COWS not much an Ajax

Saw it on Slashdot yesterday, where COWS Ajax was introduced. What is COWS first of all:

Ajax has been revolutionizing the web. However it is greatly limited by the browser same-origin policy, meaning that your site can only be as good as the web applications and tools that you create. But there's a lot of great tools out there, wouldn't it be nice to tap into them? Changeable Origin Web Services -- COWS -- Ajax breaks down this barrier.

It argues that "traditionally" Ajax, which utilises XmlHttpRequest object to perform asynchronised HTTP requests, has one problem -- which was actually a security policy. The way to solve this "problem" is by using its COWS Ajax mechanism which allows web services from hosts other than the origin of the page to be performed.

Behind the scene is actually quite simple. In order to invoke a web service on a different domain, the COWS API does:

  1. Create a <SCRIPT/> DOM element.
  2. Point the src attribute to a remote Javascript.
  3. Append the <SCRIPT/> DOM element to <HEAD/>.
  4. Javascript code returned from a remote domain will then call a predefined handler, and then remove the <SCRIPT/> from <HEAD/>.

Sounds exactly like how many complicated bookmarklets work. My old Google video download script works the same way. Besides security issues due to trust, there is really nothing new. In fact, I won't even consider it as "Ajax". What is Ajax then?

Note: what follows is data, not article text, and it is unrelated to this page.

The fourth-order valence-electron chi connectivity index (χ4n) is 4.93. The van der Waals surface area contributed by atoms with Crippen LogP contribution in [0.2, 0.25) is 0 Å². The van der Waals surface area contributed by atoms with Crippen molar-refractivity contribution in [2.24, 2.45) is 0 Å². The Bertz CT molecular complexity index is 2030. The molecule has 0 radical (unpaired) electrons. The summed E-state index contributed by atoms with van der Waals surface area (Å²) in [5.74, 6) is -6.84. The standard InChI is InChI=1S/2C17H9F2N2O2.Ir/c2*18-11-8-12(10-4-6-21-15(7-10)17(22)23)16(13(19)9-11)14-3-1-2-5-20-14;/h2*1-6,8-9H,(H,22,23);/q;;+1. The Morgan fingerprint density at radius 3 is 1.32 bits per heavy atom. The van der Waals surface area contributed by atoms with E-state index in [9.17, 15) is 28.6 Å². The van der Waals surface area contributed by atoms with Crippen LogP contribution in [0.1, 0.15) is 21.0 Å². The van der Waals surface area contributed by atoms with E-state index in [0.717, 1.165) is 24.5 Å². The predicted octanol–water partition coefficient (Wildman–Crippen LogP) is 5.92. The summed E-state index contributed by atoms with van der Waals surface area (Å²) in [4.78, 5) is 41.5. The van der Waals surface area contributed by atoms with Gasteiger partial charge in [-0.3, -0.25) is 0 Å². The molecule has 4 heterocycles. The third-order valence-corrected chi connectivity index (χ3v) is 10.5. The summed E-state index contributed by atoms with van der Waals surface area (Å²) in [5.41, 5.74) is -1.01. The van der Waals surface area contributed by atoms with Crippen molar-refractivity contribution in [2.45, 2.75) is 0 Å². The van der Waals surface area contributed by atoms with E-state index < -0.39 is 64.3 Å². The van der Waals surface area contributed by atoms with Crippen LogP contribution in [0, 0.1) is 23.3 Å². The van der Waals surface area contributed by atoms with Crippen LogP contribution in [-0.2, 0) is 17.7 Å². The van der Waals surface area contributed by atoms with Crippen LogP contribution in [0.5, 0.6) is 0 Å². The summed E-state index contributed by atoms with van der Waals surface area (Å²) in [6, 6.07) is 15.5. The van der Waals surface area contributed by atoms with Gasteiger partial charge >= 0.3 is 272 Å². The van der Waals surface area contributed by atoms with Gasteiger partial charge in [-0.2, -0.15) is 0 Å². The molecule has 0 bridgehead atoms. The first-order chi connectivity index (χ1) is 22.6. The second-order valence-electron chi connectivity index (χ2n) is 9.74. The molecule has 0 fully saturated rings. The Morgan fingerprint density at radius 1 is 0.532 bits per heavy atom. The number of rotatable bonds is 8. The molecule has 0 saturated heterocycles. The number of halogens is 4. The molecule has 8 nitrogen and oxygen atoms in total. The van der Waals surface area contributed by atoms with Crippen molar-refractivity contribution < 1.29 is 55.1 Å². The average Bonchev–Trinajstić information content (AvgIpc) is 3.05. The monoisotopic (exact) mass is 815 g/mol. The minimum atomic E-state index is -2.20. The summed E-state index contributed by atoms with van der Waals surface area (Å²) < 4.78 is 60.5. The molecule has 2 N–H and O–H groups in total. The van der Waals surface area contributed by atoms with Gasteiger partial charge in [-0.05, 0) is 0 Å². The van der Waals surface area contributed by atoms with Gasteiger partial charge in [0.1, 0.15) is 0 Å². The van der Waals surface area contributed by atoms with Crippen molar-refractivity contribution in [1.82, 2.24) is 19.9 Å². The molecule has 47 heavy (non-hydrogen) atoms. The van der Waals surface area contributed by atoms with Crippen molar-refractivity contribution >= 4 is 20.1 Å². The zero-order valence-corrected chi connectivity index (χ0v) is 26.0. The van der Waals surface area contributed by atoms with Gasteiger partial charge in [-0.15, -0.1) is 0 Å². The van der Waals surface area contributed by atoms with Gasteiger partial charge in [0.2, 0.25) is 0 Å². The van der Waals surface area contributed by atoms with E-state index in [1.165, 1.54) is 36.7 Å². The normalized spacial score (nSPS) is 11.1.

Asynchronised
In Ajax applications, you hand in your handler to be called back when the HTTP request completes. In COWS, there is no guarantee that your callback will be called. A Javascript file is returned by remote service and is evaluated by the browser, and at its mercy your response callback might be called. Your error callback is only called by constantly polling the system.
Javascript
Well, it is in Javascript and I won't argue that.
Aand
And?
XXML
The result of the web service is not XML. Nor JSON. In fact it is full on Javascript code that will be evaluated by your browser before the evaluated code calls your handler.

I personally don't think COWS has resolved any issue that has already been addressed. Nor is it a savour to Ajax -- it is far more limiting than the "traditional" XmlHttpRequest style Ajax. There is however much market-speak on COWS' website:

And in exchange for making the cool apps, the application host can create branding, drive traffic, or employ serveral revenue streams. Everyone wins! In this case, the cow coming home is the cash cow ;-)

You need much much more than COWS to create a cool app, and you need much much more than a cool app to bring in the cash. Meanwhile, COWS just sounds like bull to me.